Global Statement on Modern Slavery

 

Date: 19th November 2019

Statkraft presents its statement made pursuant to Section 54(1) of the Modern Slavery Act 2015 (the “Act”). This statement summarises the steps taken by Statkraft with a view to preventing and combatting modern slavery in our business or supply chain.

About Statkraft

Statkraft AS, a Norwegian State Owned Enterprise, is the parent company of the Statkraft Group. The Group produces hydropower, wind power, gas-fired power and district heating and is a global player in energy market operations. By providing renewable and sustainable energy solutions, Statkraft carries out activities that support a global transition towards a low-carbon climate-resilient economy. Statkraft has 3600 employees in 15 countries.

Statkraft is committed to act in a sustainable, ethical and socially responsible manner. Its responsible business conduct is based on globally supported initiatives and standards such as the UN Global Compact, the OECD Guidelines for Multinational Enterprises, the UN Guiding Principles for Business and Human Rights, or the IFC Performance Standards on Social & Environmental Sustainability. Statkraft’s fundamental commitments are summarized in its Code of Conduct, which sets expectations on Statkraft’s employees as well as on its business partners. In addition, requirements that Suppliers are expected to meet throughout their relationship with Statkraft are summarized in Statkraft’s Suppliers Code of Conduct. Depending on the nature of the delivery, additional contractual obligations complement the requirements contained in the Supplier Code.

More information can be found on Statkraft’s website (www.statkraft.com).

Human rights, labour rights and modern slavery

As described in its Code of Conduct, “Statkraft supports and respects, within its sphere of influence, the protection of internationally proclaimed human rights and ensures that it is not complicit in human rights abuses. We also support and respect internationally recognized labour rights, including the freedom of association and the effective recognition of the right to collective bargaining, the elimination of all forms of forced and compulsory labour, the effective abolition of child labour, and the elimination of discrimination in respect of employment and occupation.” The Code of Conduct also “prohibits the purchase of sexual services when on assignment or business trips for Statkraft”.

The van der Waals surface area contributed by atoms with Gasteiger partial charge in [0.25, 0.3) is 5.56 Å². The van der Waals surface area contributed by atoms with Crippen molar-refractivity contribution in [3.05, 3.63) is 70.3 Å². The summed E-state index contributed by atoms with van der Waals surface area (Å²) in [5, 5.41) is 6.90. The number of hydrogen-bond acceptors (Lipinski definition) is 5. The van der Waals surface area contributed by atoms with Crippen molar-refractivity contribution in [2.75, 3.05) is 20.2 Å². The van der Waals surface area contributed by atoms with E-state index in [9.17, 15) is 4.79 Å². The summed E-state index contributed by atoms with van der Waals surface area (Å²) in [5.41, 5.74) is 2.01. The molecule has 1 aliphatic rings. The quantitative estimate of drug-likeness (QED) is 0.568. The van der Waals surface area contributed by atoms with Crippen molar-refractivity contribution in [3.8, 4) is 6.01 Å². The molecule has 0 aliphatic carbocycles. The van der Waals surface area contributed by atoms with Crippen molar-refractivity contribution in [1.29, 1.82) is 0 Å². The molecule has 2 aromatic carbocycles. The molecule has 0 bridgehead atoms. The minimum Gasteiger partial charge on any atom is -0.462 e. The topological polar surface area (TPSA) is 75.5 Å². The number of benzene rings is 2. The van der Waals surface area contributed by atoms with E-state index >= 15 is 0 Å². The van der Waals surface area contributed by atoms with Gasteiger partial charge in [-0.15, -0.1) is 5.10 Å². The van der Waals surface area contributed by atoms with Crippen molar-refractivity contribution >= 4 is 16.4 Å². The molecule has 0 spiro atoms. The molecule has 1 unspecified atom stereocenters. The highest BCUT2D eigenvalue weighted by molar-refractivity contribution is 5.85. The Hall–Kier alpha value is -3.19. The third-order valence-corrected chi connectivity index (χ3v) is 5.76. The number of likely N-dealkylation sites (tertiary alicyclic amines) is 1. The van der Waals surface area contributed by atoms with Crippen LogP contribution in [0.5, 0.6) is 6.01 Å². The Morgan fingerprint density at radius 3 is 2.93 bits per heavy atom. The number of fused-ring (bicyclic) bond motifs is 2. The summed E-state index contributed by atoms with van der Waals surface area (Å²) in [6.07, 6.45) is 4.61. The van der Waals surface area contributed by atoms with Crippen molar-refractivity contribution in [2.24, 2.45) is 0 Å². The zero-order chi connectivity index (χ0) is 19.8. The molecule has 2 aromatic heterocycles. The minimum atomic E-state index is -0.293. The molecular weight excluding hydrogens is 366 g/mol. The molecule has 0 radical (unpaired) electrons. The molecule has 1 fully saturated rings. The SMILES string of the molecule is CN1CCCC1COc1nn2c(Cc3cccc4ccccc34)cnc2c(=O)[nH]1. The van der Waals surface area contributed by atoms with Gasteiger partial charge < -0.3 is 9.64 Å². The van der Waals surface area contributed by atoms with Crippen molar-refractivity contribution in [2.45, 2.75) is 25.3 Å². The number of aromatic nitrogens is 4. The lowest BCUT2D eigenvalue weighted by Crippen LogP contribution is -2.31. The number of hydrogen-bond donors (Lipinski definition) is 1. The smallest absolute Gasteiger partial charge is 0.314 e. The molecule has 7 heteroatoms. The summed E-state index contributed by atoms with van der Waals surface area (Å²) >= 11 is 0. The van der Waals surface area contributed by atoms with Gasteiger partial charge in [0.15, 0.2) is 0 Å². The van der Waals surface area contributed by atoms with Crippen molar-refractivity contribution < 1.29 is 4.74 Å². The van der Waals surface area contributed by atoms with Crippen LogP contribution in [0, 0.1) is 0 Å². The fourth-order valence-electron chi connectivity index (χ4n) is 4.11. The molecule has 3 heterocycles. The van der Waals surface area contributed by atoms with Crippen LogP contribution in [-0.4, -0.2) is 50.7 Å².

Statkraft’s Supplier Code of Conduct mirrors these requirements and provides more detailed descriptions on requirements relating to labour rights, including on forced labour and child labour. It also includes a similar prohibition of purchasing of sexual service.

Our codes of conduct address modern slavery, both through a general policy commitment on human rights as well as through specific human rights provisions that cover the aspects of modern slavery that are assessed as being most relevant or at risk given Statkraft’s activities and supply chain.

Human rights management

Statkraft’s approach to human rights management is based on the principles of integration and mainstreaming of its human rights policy commitments into existing governing documents, processes and systems, for instance those related to procurement, social sustainability management, human resources or security. Human rights considerations are also an integral part of our decision making processes relating to project development, mergers and acquisitions, or divestment.

Human rights are one of the six most material aspects identified in the field of corporate responsibility, and labour rights are among Statkraft’s salient human rights. Ambitions and goals towards 2020 have been adopted on human rights. These goals, alongside status relating to the implementation of the goals, are described in annual reports on corporate responsibility and in communications on progress submitted to the UN Global Compact. Continuous improvement, including on labour rights and relevant aspects of modern slavery as well as supply chain management, will continue to be described in annual report.